Banks will be able to immediately charge a higher rate on new loans.

    Therefore “Cost of Funds” for banks would remain steady, while their loan interest revenue would increase.

The implication was that only poor bank management could possibly screw up an otherwise inevitable improvement in the margins and earnings of banks. 

These articles then went on to identify specific banks and/or ETFs/Funds (those that focus upon Financials) that the author felt might deliver especially good returns.

I suspect many, many average investors were impressed by those articles. The rationale offered was, in each case, very easy to understand. Prospects for an imminent rate increase seemed fairly strong (after all, almost all the experts were harping its inevitability). So let’s assume that, at least by December, at least 1,000 investors purchased one or more of those banks or financial sector ETFs (or mutual funds). So how did investors who followed that “expert” advice fare in the real, live Market since the rate hike?    

Between Dec. 15th and mid-February, BRK.A dipped by only 3.18%. Meanwhile, the S&P 500 Index fell by 7.49% and XLF tumbled by 12.93%!

Oooops!! Between December 15, 2015 (the day before the Fed Rate Hike) and the 19th of February – the Financials lost almost 13%.  Worse, the Financials underperformed the S&P 500 Index itself by almost 5.5%!  And adding insult to injury for these innocent “investors”… the Financials underperformed Warren Buffett’s Berkshire Hathaway Inc. (BRK.A) by nearly 10%!!

Why do I say: “Adding insult to injury”?  The reason is simple. The preponderance of articles on Warren Buffett or BRK.A during the past 6 months have focused upon those BRK.A portfolio stocks that have performed weakly during the past two years. 

Therefore, the fact that the Financial Sector performed more poorly than BRK.A since July 20, 2015 is saying quite a bit!  After all, based upon the tone of countless commentators who have taken Buffett to task, one might think that nothing performed quite as badly as Buffett’s portfolio!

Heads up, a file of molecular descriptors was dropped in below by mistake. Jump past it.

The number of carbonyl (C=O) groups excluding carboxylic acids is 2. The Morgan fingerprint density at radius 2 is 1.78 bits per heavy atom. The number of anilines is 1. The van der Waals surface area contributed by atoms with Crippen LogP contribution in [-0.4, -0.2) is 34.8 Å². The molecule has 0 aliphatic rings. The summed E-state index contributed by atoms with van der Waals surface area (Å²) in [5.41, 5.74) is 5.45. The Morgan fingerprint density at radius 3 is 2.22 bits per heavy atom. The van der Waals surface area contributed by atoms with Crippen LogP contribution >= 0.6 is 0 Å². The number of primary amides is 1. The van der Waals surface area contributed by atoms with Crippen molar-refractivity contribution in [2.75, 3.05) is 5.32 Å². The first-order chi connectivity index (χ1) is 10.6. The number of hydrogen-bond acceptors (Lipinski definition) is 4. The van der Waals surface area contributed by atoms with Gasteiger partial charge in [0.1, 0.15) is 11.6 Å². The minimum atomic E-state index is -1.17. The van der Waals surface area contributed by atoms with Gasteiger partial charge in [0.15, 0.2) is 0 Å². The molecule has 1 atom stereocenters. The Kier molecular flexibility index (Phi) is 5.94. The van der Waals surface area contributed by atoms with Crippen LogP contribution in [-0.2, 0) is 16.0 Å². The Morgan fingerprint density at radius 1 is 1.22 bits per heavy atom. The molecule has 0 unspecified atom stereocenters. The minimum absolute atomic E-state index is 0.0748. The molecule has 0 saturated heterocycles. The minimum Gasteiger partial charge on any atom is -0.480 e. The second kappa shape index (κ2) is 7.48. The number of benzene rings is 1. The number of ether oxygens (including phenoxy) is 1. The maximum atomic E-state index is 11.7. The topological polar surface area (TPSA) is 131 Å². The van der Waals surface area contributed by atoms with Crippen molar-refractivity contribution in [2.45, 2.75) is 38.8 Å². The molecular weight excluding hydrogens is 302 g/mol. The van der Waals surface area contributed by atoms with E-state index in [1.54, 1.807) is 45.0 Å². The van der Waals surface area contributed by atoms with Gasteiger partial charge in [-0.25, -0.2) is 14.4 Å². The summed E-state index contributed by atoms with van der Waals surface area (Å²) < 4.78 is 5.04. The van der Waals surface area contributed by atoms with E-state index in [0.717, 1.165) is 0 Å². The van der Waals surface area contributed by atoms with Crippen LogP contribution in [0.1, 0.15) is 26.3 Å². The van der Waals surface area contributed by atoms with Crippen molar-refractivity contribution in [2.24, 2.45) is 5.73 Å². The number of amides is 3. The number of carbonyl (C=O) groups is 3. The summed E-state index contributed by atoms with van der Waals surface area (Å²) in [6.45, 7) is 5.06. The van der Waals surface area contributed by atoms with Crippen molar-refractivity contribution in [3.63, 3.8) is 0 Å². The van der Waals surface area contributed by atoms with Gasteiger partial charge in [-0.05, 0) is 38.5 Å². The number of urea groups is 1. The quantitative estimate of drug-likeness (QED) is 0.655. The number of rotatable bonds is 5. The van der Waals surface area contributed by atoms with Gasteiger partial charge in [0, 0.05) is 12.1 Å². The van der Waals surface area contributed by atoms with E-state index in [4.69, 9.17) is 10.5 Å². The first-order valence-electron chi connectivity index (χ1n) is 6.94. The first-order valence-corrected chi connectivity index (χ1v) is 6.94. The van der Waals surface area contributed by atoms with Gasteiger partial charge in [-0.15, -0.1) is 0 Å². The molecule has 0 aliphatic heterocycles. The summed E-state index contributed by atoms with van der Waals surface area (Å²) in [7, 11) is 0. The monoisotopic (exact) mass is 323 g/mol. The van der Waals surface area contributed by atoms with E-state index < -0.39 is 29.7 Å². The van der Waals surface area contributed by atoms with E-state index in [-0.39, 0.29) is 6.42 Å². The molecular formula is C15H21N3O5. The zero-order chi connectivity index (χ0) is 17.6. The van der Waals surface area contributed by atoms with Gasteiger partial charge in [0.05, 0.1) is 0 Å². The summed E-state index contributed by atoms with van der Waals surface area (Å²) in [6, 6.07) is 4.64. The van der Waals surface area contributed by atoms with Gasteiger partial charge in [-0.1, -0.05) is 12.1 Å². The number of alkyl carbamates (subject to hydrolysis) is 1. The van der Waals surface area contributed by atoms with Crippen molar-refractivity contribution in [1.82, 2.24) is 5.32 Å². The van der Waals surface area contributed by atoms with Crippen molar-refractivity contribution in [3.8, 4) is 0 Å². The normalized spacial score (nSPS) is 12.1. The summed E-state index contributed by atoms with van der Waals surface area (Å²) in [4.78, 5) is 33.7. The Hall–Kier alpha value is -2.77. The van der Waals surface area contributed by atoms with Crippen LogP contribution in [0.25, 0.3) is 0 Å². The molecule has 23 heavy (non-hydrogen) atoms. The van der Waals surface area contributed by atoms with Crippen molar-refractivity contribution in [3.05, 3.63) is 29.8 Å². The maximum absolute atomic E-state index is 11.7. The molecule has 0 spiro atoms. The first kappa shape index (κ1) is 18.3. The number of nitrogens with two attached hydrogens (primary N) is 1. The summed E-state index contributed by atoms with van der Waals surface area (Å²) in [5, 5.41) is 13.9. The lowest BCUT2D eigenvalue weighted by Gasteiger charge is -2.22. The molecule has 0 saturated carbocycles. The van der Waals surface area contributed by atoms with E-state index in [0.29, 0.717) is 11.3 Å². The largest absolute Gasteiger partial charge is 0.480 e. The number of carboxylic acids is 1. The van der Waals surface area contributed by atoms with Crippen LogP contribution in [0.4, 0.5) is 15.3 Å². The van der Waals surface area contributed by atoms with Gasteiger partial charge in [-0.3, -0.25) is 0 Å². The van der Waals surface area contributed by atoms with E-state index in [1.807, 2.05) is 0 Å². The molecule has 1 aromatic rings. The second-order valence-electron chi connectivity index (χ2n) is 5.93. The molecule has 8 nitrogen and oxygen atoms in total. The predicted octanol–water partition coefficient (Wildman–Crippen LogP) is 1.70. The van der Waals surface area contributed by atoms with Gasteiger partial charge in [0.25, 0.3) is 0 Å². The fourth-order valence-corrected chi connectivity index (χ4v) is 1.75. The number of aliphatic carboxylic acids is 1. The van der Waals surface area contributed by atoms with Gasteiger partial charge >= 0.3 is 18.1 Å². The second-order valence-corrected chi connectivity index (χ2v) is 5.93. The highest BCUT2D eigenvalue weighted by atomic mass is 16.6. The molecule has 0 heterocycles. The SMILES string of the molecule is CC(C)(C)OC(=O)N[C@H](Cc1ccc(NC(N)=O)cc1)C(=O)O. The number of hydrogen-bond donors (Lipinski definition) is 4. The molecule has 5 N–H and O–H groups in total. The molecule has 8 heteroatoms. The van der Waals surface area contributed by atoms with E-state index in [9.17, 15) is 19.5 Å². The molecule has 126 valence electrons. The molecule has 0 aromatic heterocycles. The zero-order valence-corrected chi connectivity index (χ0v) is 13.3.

As of December 31, 2015, here were BRK.A’s top positions:

When commentators critique (or even flat out question) Warren Buffet’s portfolio management acumen, they don’t have many kind things to say.  Here is my paraphrase of the typical such commentary:

[Note: Kraft Heinz Co. has been a brilliant stroke by Buffett. Not many articles trumpet him as much as he deserves for that effort.]

1) Since July 23 of 2015 through January, Wells Fargo (WFB) has lost 14.17% while the S&P 500 has lost just 8.23%. Warren Buffett is the largest shareholder and keeps holding on.

2) The Coca-Cola Co. (KO) has been the subject of a number of articles criticizing Buffett for its underperformance (vis-à-vis the S&P 500 Index) over the past five years. In addition, critics often complain about how “boring” KO has been.  However, the reality is that, over the past two years, KO has outperformed the S&P 500 Indexand pays out a 3.2% dividend. I’ll personally take a “boring stock” like KO any day!